Abstract

Objective

We analyzed the features of fast oscillations (FOs) and connectivity in hypsarrhythmia to identify biomarkers for predicting seizure outcomes after total corpus callosotomy (TCC) in children with pharmacoresistant infantile spasms (IS). We hypothesize that the power of FOs and connectivity of slow waves in hypsarrhythmia would indicate the prognosis of IS.

Method

We retrospectively identified 42 children with pharmacoresistant IS who underwent TCC from 2009 to 2014 at Nagasaki Medical Center. We collected preoperative hypsarrhythmia for 200 seconds from each child. Children were categorized into three groups with interictal epileptic discharges on EEG at 6 months after TCC: group A, no epileptic discharge; group B, lateralized epileptic discharges; and group C; bilateral epileptic discharges. We analyzed spectral power and phase synchronization in preoperative hypsarrhythmia among the three groups.

Results

We found 10 children in group A, 10 children in group B, and 22 children in group C. All group A and 1 in group B achieved seizure freedom after TCC. Six (67%) of 9 group B children who underwent further surgeries achieved seizure freedom. Ten (45%) of group C children had seizure reduction >50% after TCC, and 13 (87%) of 15 children who underwent further surgeries had residual seizures. The clinical profiles of the three groups did not differ significantly. The power of FOs (≥45 Hz) in hypsarrhythmia was significantly stronger in group C at the midline and temporal regions than in groups B and A (= .014). The connectivity of theta (4‐9 Hz) and FOs (29‐70 Hz) tended to increase in group C, compared with the increased connectivity of 1‐2 Hz in group A (= .08).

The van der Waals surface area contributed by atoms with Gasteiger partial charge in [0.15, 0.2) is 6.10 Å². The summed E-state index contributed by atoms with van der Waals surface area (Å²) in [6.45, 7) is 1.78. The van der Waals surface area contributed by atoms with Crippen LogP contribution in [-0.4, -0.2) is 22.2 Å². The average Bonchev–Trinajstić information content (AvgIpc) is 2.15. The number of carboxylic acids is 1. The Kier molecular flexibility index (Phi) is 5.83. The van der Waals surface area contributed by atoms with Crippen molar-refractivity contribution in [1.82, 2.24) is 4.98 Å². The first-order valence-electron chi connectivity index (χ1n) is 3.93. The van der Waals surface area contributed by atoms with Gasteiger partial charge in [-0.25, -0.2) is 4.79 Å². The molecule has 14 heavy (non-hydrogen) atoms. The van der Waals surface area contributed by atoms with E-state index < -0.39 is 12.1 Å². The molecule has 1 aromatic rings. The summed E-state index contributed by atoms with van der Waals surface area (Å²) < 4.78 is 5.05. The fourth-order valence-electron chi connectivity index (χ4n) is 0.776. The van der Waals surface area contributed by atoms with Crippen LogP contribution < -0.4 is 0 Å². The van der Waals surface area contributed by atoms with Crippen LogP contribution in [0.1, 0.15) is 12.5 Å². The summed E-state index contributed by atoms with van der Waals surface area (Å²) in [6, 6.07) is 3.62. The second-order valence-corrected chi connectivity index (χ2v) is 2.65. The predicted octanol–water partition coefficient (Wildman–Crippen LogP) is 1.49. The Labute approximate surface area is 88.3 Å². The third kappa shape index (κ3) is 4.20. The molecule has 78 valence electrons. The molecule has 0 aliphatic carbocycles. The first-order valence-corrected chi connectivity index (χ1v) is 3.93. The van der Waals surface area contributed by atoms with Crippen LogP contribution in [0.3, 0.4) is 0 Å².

Significance

The increased power and connectivity of FOs in hypsarrhythmia may correlate with pharmacoresistant and surgically resistant seizures in IS. The existence and connectivity of FOs are associated with unilateral/bilateral cortical epileptogenicity in hypsarrhythmia. Prominent slow waves and connectivity without FOs might correlate with seizure freedom after TCC. Modulation of the callosal system with subcortical/cortical epileptic discharges might play a role in generating hypsarrhythmia and IS.

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